Sunday, April 16

Construction Review: Alpine Miniatures new 35th scale Fallschirmjäger 1st division in Italy...

Alpine Miniatures has a brand new set of single figures (also sold as a set) on the market that depicts the Fallschirmjäger in the defence of Italy in WWII. We thought we would build them up in a construction review so you could see the quality and to see if they are up to the normal standard we expect from this figure maker.


Alpine Miniatures New Figure Construction Review:

Officer, 1st FJ Div in Italy
Product no# 35220
Sculpture by Yukio Honma
Boxart by Dr Jin Kim

NCO 1st FJ Div in Italy
Product no# 35221
Sculpture by Yukio Honma
Boxart by Dr Jin Kim

1st FJ Div Set
Product no# 35222
Sculpture by Yukio Honma
Boxart by Dr Jin Kim

All these figure combinations are available from Alpine Miniatures website or their distributors worldwide.

Construction Review:
Today we have for you two Fallschirmjäger figures, both in 35th scale from Alpine Miniatures to review for you. They are dressed in the summer weight garb of the 1st FJ Div in Italy, so around 1944 - to the war's end could be a good timeframe, hang on, let's take just a look at the unit's actions in the war at this time...

The 1st Fallschirmjäger in Italy…
1st FJ Div saw action in North Africa, Sicily, Italy and on the Eastern Front. The division began as a battalion-sized police unit in 1933. Over time it grew into a regiment, brigade, division, and finally was combined with the Parachute-Panzer Division 2 Hermann Göring in 1944 to form a Panzer corps under the by then Reichsmarschall. After their service in Africa and Crete, the division then took part in the July 1943 to fight against the Allied invasion of Sicily. After the fall of that island, the division fought in the Italian Campaign for the remainder of the war. From 14–27 December 1943, the division, under General-Lieutenant Richard Heidrich, saw action against the 1st Canadian Division in the Battle of Ortona.
 Later the division was concentrated in the defence of the Winter Line south of Rome, defending against the advance of the British Eighth Army, commanded by Lieutenant-General Oliver Leese. 
In February to March 1944, the 1st Parachute Division took part in the Battle of Monte Cassino, and later in May it fought against the Allied Operation Diadem later retreating to the north of Rome. They formed part of the German I Parachute Corps, along with the German 4th Parachute Division.
By January 1945, the German Ist Fallschirmjäger Corps was deployed to the Adriatic coast behind the Senio Rivier. The Allied advance resumed on 8 April, and the 1st Parachute Division was forced into a steady withdrawal toward the Po River by the British Eighth Army. By 25 April, the division had completed the river crossing. They immediately set off on a final march toward the Alpine Mountains. Finally, the German surrender in Italy came on 2 May 1945 and included the men of the 1st Parachute Division. The unconditional surrender of Germany followed a week later. These men were seen as very important specialised troops by their commanders, and after their last large-scale para drop in Crete, they were often used to stiffen defence or to rectify a situation or emergency on a front.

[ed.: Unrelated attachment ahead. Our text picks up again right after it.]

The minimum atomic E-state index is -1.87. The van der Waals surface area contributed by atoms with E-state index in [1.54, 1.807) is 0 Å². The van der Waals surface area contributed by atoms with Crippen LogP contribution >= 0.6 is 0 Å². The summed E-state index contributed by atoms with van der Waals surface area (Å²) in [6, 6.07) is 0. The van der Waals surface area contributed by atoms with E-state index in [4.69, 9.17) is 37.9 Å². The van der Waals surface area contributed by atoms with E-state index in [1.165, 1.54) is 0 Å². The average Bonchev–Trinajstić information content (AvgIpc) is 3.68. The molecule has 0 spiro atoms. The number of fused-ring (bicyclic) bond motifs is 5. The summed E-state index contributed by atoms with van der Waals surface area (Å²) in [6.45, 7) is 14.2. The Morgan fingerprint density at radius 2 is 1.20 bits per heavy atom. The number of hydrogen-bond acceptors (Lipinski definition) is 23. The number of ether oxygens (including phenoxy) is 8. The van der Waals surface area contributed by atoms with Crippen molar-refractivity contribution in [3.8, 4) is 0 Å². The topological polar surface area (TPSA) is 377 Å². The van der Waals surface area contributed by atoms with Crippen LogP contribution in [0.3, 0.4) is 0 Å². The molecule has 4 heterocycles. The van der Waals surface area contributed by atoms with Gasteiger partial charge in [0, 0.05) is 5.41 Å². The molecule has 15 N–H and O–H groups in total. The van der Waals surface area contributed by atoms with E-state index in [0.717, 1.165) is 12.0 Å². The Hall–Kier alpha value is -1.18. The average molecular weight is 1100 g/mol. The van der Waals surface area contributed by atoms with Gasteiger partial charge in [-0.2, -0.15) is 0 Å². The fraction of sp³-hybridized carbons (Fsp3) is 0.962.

This reputation for toughness, the gear they used and their relative obscurity (compared to other service branches in the German armed forces like the SS and tanker units) in the figure market makes these troops pretty popular with modellers, and hence why this set would be a good choice for Alpine to make.

Let's take a look what comes in the box...
Both of these two figures share some characteristics, Both, of course, are of the same unit and time period, both figures are sculpted by Yukio Honma and in the case of the box art, they are painted by Boxart by Dr Jin Kim. Both of these figures, singularly or as a pair, come in the little clear and lime green plastic box alpine is known for and inside that the parts are captured in zip-loc bags. Both of these figures have two headgear choices. Both of the faces are the same for each figure.
The light grey resin they are both cast in is very finely detailed and bubble free, and there are some casting blocks that these are attached to, but in placed that make it easy to remove without damaging detail. Both of the figures have parts of the body or equipment that attached to the torso, and these are often notched or sockets for easy fitment or placing. Little work is needed to bring these to the painting stage, about half an hour tops, and that includes cleaning them ready for paint.